Downward facing dog: You start on your hands and knees and with your hands spread wide and your index finger and thumb into the mat, lift your tailbone and press your butt up, drawing your hips to the ceiling. You should straighten your legs as you draw your hips up, so your head is between your arms and facing your knees.
Crescent lunge: Take a large step forward with your left foot, so your feet are almost a mat length apart. You should then bend your front knee, so your thigh is parallel to the floor. At this position, extend your arms towards the ceiling and hold for five breaths. Let go of the hold and repeat on the other side.
Warrior II: Like with the crescent lunge, take a big step forward, so your feet are mat length apart, then extend your hands, so they are parallel to the floor. You should then bend the left knee, so it’s at a 90-degree angle. At this position, point your toes forward and turn your right foot, so it’s perpendicular to your left foot. Finally, twist your torso to the right, so the left hip faces towards the front and the right hip to the back.
You should hold in this position for at least five breaths, then repeat.
Triangle: Start in the same position as Warrior II, then straighten your front leg and reach forward with your left hand. You should then tilt your torso forward and twist to make sure that it opens to the right side. You can rotate your arms to the 6 and 12 o’clock positions or rest the left hand on your shin or the ground. You can even extend your right hand’s fingers to the ceiling and hold in this position for five breaths, then repeat.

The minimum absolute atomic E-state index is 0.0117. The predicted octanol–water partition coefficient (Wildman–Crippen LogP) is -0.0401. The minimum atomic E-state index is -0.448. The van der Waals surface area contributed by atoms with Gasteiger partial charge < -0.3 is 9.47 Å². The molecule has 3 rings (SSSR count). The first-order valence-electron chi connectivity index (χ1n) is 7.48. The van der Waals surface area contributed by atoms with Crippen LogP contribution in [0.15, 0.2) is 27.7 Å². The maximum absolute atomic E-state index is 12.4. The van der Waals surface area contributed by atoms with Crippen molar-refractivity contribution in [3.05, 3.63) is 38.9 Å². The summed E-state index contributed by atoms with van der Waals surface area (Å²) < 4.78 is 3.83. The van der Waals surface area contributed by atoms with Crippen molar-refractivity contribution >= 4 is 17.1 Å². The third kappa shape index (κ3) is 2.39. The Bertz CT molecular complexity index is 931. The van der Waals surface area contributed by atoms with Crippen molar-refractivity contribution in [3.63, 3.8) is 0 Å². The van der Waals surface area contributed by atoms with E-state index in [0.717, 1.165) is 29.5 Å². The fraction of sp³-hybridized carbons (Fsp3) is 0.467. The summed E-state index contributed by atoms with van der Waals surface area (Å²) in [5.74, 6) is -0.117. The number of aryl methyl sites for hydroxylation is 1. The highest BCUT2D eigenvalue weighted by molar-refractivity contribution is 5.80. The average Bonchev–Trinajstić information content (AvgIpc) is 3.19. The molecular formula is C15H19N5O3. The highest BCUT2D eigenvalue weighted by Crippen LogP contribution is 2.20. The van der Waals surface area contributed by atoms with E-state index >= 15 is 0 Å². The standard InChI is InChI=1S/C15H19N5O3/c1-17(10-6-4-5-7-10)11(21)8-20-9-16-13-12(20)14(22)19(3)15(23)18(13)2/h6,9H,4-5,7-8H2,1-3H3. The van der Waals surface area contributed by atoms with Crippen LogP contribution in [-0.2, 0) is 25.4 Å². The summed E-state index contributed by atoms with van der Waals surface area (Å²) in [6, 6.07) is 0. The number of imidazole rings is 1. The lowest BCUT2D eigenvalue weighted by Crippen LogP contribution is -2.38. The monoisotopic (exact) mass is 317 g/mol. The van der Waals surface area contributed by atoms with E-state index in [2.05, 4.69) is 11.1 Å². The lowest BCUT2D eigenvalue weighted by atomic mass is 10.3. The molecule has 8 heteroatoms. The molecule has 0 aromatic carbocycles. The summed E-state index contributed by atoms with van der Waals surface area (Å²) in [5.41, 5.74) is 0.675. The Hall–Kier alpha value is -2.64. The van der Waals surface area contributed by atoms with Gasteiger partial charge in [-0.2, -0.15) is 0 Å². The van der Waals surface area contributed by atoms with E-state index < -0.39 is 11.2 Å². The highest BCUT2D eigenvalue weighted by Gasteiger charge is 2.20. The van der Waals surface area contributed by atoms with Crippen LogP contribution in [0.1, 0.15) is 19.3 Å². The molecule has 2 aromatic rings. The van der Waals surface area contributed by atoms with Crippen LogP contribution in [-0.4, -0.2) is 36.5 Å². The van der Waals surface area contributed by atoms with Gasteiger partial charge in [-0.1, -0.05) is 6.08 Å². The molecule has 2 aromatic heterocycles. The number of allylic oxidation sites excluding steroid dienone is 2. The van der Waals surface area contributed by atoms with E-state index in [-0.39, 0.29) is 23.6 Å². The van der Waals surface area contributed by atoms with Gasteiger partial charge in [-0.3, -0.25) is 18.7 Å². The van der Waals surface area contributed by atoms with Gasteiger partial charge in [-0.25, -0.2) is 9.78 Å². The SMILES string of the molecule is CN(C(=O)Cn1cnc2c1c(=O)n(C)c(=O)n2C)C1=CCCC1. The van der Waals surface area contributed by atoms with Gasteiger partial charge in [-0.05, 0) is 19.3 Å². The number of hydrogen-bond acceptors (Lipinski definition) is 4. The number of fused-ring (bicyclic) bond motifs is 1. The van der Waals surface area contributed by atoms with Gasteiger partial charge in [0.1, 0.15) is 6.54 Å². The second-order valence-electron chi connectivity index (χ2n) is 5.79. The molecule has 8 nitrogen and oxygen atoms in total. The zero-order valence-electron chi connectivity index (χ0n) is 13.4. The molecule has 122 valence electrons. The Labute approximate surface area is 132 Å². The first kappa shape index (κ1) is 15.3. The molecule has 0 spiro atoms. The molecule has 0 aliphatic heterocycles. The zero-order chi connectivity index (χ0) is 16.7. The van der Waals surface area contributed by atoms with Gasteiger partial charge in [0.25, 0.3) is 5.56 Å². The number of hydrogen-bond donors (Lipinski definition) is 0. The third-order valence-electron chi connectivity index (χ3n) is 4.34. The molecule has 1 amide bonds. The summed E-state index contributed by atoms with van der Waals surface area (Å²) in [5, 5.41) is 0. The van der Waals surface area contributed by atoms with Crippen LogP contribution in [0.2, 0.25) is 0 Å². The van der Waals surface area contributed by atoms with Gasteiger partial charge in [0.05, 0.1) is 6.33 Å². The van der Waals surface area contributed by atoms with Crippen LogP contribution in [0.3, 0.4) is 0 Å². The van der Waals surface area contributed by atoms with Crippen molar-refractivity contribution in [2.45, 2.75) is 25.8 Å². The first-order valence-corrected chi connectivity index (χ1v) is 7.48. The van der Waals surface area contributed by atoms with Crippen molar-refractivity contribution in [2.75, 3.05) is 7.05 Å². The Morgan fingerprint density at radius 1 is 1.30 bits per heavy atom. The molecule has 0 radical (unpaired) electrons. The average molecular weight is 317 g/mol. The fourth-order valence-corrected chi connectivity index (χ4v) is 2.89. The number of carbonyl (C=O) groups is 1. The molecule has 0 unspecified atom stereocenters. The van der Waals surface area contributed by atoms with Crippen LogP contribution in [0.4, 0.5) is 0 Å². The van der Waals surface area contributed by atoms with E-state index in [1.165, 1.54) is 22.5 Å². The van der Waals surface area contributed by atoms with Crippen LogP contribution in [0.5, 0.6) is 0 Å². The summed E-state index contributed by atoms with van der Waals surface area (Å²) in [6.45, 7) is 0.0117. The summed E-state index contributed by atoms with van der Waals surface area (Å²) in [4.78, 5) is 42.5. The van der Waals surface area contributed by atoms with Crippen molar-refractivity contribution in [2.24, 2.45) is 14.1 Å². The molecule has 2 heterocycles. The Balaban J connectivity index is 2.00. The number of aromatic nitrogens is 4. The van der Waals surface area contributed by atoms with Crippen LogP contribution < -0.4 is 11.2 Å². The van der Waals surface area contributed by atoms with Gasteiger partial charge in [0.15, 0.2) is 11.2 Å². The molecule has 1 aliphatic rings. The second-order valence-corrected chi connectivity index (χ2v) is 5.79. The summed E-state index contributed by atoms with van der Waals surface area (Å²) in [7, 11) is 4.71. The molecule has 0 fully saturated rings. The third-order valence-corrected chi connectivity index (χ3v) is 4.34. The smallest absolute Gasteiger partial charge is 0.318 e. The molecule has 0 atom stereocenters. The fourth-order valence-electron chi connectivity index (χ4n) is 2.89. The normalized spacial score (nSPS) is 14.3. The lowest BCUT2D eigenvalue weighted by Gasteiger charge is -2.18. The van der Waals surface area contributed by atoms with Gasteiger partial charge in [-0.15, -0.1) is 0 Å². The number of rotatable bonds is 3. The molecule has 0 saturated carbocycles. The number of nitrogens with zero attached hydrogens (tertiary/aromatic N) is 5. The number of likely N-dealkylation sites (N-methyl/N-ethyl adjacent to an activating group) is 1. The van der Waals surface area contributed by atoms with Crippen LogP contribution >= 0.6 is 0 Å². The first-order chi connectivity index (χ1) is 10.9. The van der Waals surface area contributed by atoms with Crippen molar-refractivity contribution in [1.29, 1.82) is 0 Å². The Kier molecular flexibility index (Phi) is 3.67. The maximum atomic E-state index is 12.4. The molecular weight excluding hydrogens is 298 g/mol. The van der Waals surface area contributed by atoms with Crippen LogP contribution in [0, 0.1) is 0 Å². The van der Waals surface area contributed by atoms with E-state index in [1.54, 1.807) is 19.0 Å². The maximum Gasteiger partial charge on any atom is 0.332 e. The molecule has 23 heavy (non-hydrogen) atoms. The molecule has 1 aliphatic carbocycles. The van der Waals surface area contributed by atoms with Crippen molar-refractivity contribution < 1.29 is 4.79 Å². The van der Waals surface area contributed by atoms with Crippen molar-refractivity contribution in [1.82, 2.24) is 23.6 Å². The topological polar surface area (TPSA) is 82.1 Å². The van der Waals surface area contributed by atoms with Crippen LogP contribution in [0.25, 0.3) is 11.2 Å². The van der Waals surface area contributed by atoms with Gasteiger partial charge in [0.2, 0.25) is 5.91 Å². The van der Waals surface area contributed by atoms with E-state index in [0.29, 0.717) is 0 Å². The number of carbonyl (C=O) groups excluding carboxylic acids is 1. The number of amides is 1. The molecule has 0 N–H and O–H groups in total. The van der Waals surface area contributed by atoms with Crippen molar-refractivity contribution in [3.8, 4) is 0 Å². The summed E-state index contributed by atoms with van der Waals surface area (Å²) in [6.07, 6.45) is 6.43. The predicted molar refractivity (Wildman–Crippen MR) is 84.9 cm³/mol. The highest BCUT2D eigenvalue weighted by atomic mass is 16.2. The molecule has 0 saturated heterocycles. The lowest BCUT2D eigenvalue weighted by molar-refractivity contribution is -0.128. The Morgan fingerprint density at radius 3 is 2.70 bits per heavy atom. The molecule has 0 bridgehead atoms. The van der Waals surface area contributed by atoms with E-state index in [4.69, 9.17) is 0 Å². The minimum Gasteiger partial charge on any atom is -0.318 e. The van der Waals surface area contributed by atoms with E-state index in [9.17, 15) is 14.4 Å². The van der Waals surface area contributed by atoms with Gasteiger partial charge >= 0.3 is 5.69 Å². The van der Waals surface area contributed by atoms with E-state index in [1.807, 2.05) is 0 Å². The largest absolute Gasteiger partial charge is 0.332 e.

As you are making the poses, be mindful of your boundaries and vulnerable areas. If you feel any pain, adjust, soften or come out of the pose. Don’t push your body beyond what it can take as you risk having a yoga injury, and you don’t want one while you are just getting started, do you?
You can know how to execute every yoga pose expertly, but fail to benefit from it if you are inconsistent. Since you are getting started, practice every day. If you have a busy schedule, ensure that you practice at least three times a week.
A great way to ensure that you are consistent is to set goals and see them through. Think about what you want to get from yoga. Is it strength, stamina, flexibility, fight anxiety, or depression? This is the big goal. You should then break up this goal into small daily goals.
Don’t set a certain duration for your practice. Simply set a time when you will practice yoga and when that time comes, lay your mat and strike a few poses. It doesn’t matter the poses you do as long as you do it.
The worst you can do is postpone the practice as it’s only a matter of time before you completely fall off and stop practicing and your dream of becoming a yogi dies. And you don’t want this, do you?